Day/Night Script with Ambient?


I’ve found some working day/night scripts that work the way I (almost) want them to. I’d like the day/night to sync with Roblox servers and they do that just fine. I’ve set the script to only check every 10 minutes hoping this will reduce load.

The feature I desire most however I cannot figure out. How would I add ambient changes to a script? Ambient makes a h-u-g-e difference in overall lighting quality. Currently I can change ambient settings but they stay the same through the entire cycle.

Any help is appreciated!


@sfinteractive If I understand your question correctly you want to change the ambiance of the game every 10 min.

To do this you can do a script in SSS with the following code.

while true do

game.Lighting.Ambient.Color3 =,b,g)


Thanks! Let me do some testing and try it. I’d like to add it into the day/night script.

Is there a way to call it by time rather than wait? I’ve seen threads swearing wait is bad yet wait seems essential for some functions. Perhaps I could have a day/night that triggered only based on server time?

That would be a much longer script wait is a fine thing it has its bugs but if you use it right its fine but let me see if I can make you a script that runs off of sever time.

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Well the work is not your burden but that is quite generous! Even if you were able to post an example line of code showing me a timestamp style code it’d be very helpful.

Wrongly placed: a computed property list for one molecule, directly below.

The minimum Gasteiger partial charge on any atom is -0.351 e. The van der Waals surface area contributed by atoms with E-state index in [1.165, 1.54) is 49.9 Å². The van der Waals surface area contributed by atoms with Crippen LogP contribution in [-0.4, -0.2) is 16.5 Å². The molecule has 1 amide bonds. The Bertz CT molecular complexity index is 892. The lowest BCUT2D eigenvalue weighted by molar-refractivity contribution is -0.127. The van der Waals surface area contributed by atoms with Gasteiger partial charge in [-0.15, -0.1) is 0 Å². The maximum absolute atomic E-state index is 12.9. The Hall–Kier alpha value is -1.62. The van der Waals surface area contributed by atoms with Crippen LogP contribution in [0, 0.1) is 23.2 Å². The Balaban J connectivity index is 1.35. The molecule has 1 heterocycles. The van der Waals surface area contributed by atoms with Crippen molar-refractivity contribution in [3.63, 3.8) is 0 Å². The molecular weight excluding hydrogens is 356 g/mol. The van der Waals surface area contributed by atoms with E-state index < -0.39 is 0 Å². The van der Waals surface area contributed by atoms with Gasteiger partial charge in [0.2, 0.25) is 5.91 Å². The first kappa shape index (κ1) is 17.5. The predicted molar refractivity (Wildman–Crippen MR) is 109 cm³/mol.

While right now I cant think of a script to work as a wait time. To get the severs uptime you would use this.

local SeverTime = game.Workspace.DistributedGameTime

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Ambient itself doesn’t have a property called Color3. requires you to specify a number from 0-1 which represent Red, Green and Blue. To make things easier, use the typical RGB values with Color3.fromRGB(r, g, b) which allows you to specify a range from 0-255. You should also realise that Ambient lighting is only really applied to indoor structures, while if you want to have a noticeable effect on the outside you should change the OutdoorAmbient

Correct code for changing the Ambient and OutdoorAmbient:

game.Lighting.Ambient = Color3.fromRGB(r, g, b)

game.Lighting.OutdoorAmbient = Color3.fromRGB(r, g, b)

@serverIess lets you do any rbg value form 0-255 I use it all the time.

the only difference is that .new makes it so its a forced update on the sever by changing the color value

hence the

game.Lighting.Ambient.Color3 =

its the same with brickcolor you would do fkdjaflfkdjla.brickColor =

Also your script would not work as your telling the game to change the color value of nothing.

game.Lighting.Ambient is not a color value.

My fault. I was using the term ambient in a general sense during the question. Your post gives me even more ability to customize though both indoor and outdoor.

This is not a valid index of Ambient. This returns an error, try it yourself. It is simply game.Lighting.Ambient.

Attempting to apply the RGB values 255, 255, 255 to a gave me the values of 65025, 65025, 65025 after I had checked the properties. Hence why I suggest you use Color3.fromRGB to prevent any funny business from going on. should only be using a number from 0-1, which the source for that can be seen here.

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Oh I see what I did wrong my bad. does work perfectly fine however, I forgot that ambient is already stored as a color3 value and doesnt have a separate value for that.